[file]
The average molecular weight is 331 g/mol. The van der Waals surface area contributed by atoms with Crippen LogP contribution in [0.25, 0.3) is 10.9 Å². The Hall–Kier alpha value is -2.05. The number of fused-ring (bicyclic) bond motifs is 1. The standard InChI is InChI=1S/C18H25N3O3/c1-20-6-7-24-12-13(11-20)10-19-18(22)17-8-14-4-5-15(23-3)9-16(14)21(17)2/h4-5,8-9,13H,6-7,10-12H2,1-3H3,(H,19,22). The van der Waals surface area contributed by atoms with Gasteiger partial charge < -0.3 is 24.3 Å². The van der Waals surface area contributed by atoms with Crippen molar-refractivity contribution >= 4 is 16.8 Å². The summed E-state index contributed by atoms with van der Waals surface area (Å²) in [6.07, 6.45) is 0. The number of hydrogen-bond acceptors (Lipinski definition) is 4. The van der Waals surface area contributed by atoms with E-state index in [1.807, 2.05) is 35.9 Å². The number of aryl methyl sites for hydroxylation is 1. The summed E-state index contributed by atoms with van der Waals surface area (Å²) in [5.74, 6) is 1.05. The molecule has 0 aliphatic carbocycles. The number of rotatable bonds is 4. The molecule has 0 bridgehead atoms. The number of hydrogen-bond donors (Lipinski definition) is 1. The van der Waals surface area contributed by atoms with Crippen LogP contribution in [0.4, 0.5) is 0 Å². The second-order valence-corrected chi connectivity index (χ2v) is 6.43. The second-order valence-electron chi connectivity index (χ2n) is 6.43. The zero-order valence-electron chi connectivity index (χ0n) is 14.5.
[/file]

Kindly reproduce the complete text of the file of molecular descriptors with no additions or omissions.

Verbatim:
The average molecular weight is 331 g/mol. The van der Waals surface area contributed by atoms with Crippen LogP contribution in [0.25, 0.3) is 10.9 Å². The Hall–Kier alpha value is -2.05. The number of fused-ring (bicyclic) bond motifs is 1. The standard InChI is InChI=1S/C18H25N3O3/c1-20-6-7-24-12-13(11-20)10-19-18(22)17-8-14-4-5-15(23-3)9-16(14)21(17)2/h4-5,8-9,13H,6-7,10-12H2,1-3H3,(H,19,22). The van der Waals surface area contributed by atoms with Gasteiger partial charge < -0.3 is 24.3 Å². The van der Waals surface area contributed by atoms with Crippen molar-refractivity contribution >= 4 is 16.8 Å². The summed E-state index contributed by atoms with van der Waals surface area (Å²) in [6.07, 6.45) is 0. The number of hydrogen-bond acceptors (Lipinski definition) is 4. The van der Waals surface area contributed by atoms with E-state index in [1.807, 2.05) is 35.9 Å². The number of aryl methyl sites for hydroxylation is 1. The summed E-state index contributed by atoms with van der Waals surface area (Å²) in [5.74, 6) is 1.05. The molecule has 0 aliphatic carbocycles. The number of rotatable bonds is 4. The molecule has 0 bridgehead atoms. The number of hydrogen-bond donors (Lipinski definition) is 1. The van der Waals surface area contributed by atoms with Crippen LogP contribution in [0.4, 0.5) is 0 Å². The second-order valence-corrected chi connectivity index (χ2v) is 6.43. The second-order valence-electron chi connectivity index (χ2n) is 6.43. The zero-order valence-electron chi connectivity index (χ0n) is 14.5.